Alasdair MacIntyre and the professional practice of nursing
In his attempt to explain and draw together disparate aspects of the tradition of the virtues MacIntyre develops a complex and specific concept that he terms a practice. By a practice he means to describe certain types of activities in which excellences can be pursued and that offer those engaged in a practice access to the goods internal to that practice.
Sellman and Wainwright have both suggested that there are advantages to be had in understanding nursing as a practice in this MacIntyrean sense. This paper suggests that nursing should be considered as a particular type of MacIntyrean practice, and I have used the term a professional practice to identify this species.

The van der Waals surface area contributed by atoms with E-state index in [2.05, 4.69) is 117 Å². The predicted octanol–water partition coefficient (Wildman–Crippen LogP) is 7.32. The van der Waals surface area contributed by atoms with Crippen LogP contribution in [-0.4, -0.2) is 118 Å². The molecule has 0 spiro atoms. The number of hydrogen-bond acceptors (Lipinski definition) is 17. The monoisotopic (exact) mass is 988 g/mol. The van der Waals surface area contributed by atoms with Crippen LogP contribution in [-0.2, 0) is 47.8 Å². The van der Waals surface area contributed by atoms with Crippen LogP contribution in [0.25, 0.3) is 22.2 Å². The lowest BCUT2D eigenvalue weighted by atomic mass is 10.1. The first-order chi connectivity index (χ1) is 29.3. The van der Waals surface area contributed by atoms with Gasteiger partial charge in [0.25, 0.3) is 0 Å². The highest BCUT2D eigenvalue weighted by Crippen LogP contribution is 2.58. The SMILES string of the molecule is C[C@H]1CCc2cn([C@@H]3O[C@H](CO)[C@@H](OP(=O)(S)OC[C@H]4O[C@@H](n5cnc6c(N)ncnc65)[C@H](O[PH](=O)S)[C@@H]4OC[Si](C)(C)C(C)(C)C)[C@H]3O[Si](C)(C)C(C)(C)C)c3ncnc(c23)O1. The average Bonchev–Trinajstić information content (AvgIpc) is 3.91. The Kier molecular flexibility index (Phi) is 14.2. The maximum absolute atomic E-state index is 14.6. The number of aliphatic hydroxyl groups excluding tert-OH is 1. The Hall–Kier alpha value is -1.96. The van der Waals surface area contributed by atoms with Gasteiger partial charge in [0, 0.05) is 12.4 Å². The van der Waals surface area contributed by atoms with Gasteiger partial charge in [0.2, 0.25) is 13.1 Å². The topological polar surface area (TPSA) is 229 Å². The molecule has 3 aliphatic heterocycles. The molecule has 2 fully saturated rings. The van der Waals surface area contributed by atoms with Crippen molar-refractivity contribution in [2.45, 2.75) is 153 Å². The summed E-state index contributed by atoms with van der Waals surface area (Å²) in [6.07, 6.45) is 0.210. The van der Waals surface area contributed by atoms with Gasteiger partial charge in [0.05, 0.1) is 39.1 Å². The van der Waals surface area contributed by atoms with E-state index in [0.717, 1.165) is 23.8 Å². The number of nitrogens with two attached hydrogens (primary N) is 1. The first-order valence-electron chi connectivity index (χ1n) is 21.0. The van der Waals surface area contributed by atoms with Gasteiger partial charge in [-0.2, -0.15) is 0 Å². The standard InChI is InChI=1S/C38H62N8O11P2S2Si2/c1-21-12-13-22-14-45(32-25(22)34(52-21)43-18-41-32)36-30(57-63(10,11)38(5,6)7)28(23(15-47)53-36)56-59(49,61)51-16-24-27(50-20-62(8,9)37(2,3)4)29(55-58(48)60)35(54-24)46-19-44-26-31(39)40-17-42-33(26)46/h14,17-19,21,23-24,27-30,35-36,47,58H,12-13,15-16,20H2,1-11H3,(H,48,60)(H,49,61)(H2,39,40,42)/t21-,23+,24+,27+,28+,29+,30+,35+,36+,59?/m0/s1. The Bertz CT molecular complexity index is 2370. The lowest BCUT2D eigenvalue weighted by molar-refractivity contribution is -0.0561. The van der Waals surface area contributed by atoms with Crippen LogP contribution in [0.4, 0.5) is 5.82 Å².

This paper also considers some of the implications of such a perspective and suggests that one benefit of thinking of nursing as a professional practice is that it may offer a route by which the virtues necessary for nursing can be identified.
Document Type: Research Article
Affiliations: University of the West of England, Faculty of Health & Social Care, Glenside Campus, Blackberry Hill, Bristol BS16 1DD, UK
Publication date: July 1, 2000